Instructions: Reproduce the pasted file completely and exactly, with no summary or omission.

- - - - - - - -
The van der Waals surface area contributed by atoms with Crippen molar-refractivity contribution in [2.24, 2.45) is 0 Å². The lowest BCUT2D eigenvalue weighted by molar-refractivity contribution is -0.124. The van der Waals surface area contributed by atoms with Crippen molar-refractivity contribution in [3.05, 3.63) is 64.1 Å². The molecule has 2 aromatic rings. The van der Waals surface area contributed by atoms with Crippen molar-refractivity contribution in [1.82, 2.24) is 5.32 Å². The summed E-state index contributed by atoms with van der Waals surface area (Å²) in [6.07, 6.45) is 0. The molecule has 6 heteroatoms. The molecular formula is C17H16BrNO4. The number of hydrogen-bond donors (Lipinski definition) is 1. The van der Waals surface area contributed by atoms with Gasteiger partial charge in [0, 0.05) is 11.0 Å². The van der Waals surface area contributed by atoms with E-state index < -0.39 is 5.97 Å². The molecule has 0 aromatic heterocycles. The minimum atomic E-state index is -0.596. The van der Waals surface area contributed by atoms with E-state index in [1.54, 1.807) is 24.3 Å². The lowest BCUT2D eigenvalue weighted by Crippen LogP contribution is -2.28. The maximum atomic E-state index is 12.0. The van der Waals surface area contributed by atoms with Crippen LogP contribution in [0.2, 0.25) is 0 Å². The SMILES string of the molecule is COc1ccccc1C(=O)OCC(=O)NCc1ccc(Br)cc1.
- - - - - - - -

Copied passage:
The van der Waals surface area contributed by atoms with Crippen molar-refractivity contribution in [2.24, 2.45) is 0 Å². The lowest BCUT2D eigenvalue weighted by molar-refractivity contribution is -0.124. The van der Waals surface area contributed by atoms with Crippen molar-refractivity contribution in [3.05, 3.63) is 64.1 Å². The molecule has 2 aromatic rings. The van der Waals surface area contributed by atoms with Crippen molar-refractivity contribution in [1.82, 2.24) is 5.32 Å². The summed E-state index contributed by atoms with van der Waals surface area (Å²) in [6.07, 6.45) is 0. The molecule has 6 heteroatoms. The molecular formula is C17H16BrNO4. The number of hydrogen-bond donors (Lipinski definition) is 1. The van der Waals surface area contributed by atoms with Gasteiger partial charge in [0, 0.05) is 11.0 Å². The van der Waals surface area contributed by atoms with E-state index < -0.39 is 5.97 Å². The molecule has 0 aromatic heterocycles. The minimum atomic E-state index is -0.596. The van der Waals surface area contributed by atoms with E-state index in [1.54, 1.807) is 24.3 Å². The lowest BCUT2D eigenvalue weighted by Crippen LogP contribution is -2.28. The maximum atomic E-state index is 12.0. The van der Waals surface area contributed by atoms with Crippen LogP contribution in [0.2, 0.25) is 0 Å². The SMILES string of the molecule is COc1ccccc1C(=O)OCC(=O)NCc1ccc(Br)cc1.